I am a forest ecologist and conservation scientist with a special interest in temperate forest and its biodiversity. There is a strong tendency of taxonomic bias within conservation, meaning that nearly all interest is focused on a few taxa such as large animals and vascular plants, while hyper-diverse taxa such as fungi and insects are often neglected. I therefore engage in both both basic exploration of biodiversity within hyper-diverse taxa, and study the effects of habitat loss, management et c on this biodiversity. Until we know what species are out there and how they live, we cannot conclude on the best way to conserve the biodiversity or monitor changes.
Knowledge on species identification and taxonomy of hyper-diverse taxa are essential, but highly threatened and decreasing skills worldwide. My own taxonomic expertise is within pyrenomycetoid ascomycetes, especially those associated with living trees and dead wood. Fungi are little known organisms, and estimates indicate that only 5-10% of all species of fungi have been given a scientific name! And one does not have to go to the tropics to find undescribed species, but many new discoveries can also be made in for instance Norway.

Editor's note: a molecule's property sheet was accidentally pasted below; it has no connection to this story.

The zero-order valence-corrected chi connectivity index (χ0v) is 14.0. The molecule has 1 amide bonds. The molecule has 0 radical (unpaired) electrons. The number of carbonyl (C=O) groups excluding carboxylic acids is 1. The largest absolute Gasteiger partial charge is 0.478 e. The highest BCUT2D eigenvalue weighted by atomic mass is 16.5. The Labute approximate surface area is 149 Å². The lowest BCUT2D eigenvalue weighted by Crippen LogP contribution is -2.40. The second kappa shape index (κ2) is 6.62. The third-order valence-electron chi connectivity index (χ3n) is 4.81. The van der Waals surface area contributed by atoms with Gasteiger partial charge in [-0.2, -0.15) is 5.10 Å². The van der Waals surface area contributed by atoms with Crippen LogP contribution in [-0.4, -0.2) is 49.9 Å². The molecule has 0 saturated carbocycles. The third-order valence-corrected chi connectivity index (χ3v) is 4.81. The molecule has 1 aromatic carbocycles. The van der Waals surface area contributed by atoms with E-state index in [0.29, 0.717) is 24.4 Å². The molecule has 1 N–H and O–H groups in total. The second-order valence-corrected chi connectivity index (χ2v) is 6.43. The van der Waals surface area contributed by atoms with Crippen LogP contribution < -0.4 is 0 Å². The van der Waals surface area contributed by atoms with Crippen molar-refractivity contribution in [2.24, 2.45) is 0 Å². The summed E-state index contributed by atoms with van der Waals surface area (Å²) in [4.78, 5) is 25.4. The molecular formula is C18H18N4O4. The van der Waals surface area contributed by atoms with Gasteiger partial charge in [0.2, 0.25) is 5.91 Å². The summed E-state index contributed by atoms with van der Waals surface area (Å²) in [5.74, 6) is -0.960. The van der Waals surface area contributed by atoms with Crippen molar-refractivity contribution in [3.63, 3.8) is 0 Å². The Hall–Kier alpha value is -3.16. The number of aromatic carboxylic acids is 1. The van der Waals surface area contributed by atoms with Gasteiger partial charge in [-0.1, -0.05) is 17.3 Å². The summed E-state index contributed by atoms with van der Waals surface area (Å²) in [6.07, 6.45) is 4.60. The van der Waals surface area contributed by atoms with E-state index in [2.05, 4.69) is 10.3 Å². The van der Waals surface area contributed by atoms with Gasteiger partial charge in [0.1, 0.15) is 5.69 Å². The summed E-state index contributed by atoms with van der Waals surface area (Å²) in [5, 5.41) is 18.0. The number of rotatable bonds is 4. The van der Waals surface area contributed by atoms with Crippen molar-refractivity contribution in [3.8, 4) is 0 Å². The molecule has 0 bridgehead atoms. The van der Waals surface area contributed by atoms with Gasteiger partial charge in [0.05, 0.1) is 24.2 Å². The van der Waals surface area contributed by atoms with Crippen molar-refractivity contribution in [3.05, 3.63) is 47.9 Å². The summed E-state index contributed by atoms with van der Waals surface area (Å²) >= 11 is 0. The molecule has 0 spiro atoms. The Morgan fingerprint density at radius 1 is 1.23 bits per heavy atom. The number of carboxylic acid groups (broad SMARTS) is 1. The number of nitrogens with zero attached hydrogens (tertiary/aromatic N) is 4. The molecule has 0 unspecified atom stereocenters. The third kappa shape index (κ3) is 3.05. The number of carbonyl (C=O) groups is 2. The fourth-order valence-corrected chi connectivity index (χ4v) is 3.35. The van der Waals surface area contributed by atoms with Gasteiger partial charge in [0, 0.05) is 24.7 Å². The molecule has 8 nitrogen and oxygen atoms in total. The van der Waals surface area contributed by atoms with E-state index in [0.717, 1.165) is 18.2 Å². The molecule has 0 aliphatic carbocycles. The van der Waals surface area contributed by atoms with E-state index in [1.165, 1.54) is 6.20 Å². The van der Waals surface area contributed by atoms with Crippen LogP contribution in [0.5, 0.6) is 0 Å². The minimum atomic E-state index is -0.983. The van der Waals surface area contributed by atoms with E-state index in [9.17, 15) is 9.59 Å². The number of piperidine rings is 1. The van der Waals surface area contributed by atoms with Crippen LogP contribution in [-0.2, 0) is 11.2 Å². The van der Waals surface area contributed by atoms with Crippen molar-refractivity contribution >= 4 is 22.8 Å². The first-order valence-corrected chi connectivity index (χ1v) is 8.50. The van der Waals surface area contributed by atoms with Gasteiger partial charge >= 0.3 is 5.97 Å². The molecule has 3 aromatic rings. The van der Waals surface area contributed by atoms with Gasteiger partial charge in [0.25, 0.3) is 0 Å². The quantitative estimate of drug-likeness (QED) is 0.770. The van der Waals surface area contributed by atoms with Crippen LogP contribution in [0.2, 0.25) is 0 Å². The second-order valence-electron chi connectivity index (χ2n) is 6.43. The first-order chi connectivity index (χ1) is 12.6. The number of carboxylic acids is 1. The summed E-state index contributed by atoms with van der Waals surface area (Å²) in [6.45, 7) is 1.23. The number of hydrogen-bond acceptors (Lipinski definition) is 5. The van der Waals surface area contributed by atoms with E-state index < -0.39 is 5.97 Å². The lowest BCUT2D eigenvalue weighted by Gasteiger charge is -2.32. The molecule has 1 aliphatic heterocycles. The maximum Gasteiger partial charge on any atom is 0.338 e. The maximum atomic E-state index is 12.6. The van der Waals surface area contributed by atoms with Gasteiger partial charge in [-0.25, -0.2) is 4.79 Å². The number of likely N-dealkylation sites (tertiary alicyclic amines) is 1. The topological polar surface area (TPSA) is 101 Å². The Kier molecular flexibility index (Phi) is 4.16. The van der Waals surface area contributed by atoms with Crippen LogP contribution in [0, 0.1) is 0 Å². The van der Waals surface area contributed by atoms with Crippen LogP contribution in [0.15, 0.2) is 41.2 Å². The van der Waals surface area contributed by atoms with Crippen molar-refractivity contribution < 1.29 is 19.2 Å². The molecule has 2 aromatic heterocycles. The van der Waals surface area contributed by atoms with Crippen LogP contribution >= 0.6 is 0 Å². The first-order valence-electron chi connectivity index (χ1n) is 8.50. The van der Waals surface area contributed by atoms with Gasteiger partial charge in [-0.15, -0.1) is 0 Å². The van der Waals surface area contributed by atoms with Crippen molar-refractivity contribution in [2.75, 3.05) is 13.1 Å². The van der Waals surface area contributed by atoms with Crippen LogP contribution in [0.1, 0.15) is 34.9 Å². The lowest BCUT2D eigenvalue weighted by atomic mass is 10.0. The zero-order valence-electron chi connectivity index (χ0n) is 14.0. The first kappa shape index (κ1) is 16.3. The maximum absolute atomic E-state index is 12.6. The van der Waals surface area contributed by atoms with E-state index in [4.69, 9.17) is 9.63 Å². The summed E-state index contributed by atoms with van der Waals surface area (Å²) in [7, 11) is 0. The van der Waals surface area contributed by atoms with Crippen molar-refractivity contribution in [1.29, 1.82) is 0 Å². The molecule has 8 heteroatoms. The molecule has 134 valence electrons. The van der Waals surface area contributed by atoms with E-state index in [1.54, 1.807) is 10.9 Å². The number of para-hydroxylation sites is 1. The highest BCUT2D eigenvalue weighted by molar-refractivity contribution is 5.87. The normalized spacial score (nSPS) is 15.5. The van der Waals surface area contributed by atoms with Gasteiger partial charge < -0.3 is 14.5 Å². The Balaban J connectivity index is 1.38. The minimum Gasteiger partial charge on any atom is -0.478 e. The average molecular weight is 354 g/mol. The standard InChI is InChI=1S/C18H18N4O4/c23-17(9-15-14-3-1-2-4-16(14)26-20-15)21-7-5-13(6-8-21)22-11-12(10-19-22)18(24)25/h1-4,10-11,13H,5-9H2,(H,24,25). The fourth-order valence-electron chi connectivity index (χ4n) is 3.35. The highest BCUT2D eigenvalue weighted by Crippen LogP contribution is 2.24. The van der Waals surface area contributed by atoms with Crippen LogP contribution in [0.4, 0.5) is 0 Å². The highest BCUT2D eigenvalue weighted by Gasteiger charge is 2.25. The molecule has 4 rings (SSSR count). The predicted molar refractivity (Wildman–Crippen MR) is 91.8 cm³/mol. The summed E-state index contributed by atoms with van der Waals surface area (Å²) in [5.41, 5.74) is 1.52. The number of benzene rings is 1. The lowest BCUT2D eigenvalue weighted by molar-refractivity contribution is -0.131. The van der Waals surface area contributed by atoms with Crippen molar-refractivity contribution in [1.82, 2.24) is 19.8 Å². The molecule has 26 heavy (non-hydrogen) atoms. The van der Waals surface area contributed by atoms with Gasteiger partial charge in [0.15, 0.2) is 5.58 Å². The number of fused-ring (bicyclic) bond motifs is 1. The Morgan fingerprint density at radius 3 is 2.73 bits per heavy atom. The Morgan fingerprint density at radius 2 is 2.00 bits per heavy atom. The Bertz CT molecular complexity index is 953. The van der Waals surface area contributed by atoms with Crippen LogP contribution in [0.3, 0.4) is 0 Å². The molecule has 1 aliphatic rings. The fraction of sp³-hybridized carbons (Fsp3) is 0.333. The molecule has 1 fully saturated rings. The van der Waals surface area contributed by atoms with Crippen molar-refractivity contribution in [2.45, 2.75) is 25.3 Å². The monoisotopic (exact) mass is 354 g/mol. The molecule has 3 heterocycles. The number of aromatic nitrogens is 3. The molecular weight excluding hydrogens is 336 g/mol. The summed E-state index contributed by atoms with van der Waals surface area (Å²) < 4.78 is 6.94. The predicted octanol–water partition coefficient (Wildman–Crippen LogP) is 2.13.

Today the leading methods for exploring fungal diversity are based on environmental sequencing, but the high share of unnamed sequences poses a problem. Again, this highligths the need for species identification skills. In a new project on endophytic fungi in living trees, we aim to study how many unknown sequences can be identified by dedicated morphological studies of fungi originating from the same trees as the sequences.
I am also interested in restoration of temperate deciduous forest, the worlds most degraged biome. In one of my projects (TransForest), we experimentally evaluate the biodiversity effects of restoration cutting of spruce in recent mixed forests by using multitaxon criteria.
Finally, I use my expert knowledge to perform red list assessments of disfavoured ascomycete species, and black list assessments for species brought to Norway by man.